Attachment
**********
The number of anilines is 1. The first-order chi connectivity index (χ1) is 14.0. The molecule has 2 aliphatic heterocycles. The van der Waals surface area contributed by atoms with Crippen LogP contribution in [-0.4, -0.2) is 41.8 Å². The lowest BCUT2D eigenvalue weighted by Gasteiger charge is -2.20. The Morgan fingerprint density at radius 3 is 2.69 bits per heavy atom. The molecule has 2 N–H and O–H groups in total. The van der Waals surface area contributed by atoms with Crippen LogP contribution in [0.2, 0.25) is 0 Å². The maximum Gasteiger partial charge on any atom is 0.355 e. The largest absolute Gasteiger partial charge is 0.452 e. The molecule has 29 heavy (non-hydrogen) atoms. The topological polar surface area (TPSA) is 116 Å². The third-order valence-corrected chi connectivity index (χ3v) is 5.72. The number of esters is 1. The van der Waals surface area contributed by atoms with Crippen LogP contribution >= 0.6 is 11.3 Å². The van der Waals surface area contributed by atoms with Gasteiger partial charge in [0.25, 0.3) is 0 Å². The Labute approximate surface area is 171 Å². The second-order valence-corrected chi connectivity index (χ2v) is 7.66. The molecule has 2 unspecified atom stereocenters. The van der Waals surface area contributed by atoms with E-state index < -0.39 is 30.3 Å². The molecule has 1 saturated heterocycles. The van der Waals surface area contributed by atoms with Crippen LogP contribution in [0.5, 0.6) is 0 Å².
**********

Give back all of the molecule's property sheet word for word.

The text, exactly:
The number of anilines is 1. The first-order chi connectivity index (χ1) is 14.0. The molecule has 2 aliphatic heterocycles. The van der Waals surface area contributed by atoms with Crippen LogP contribution in [-0.4, -0.2) is 41.8 Å². The lowest BCUT2D eigenvalue weighted by Gasteiger charge is -2.20. The Morgan fingerprint density at radius 3 is 2.69 bits per heavy atom. The molecule has 2 N–H and O–H groups in total. The van der Waals surface area contributed by atoms with Crippen LogP contribution in [0.2, 0.25) is 0 Å². The maximum Gasteiger partial charge on any atom is 0.355 e. The largest absolute Gasteiger partial charge is 0.452 e. The molecule has 29 heavy (non-hydrogen) atoms. The topological polar surface area (TPSA) is 116 Å². The third-order valence-corrected chi connectivity index (χ3v) is 5.72. The number of esters is 1. The van der Waals surface area contributed by atoms with Crippen LogP contribution >= 0.6 is 11.3 Å². The van der Waals surface area contributed by atoms with Gasteiger partial charge in [0.25, 0.3) is 0 Å². The Labute approximate surface area is 171 Å². The second-order valence-corrected chi connectivity index (χ2v) is 7.66. The molecule has 2 unspecified atom stereocenters. The van der Waals surface area contributed by atoms with E-state index < -0.39 is 30.3 Å². The molecule has 1 saturated heterocycles. The van der Waals surface area contributed by atoms with Crippen LogP contribution in [0.5, 0.6) is 0 Å².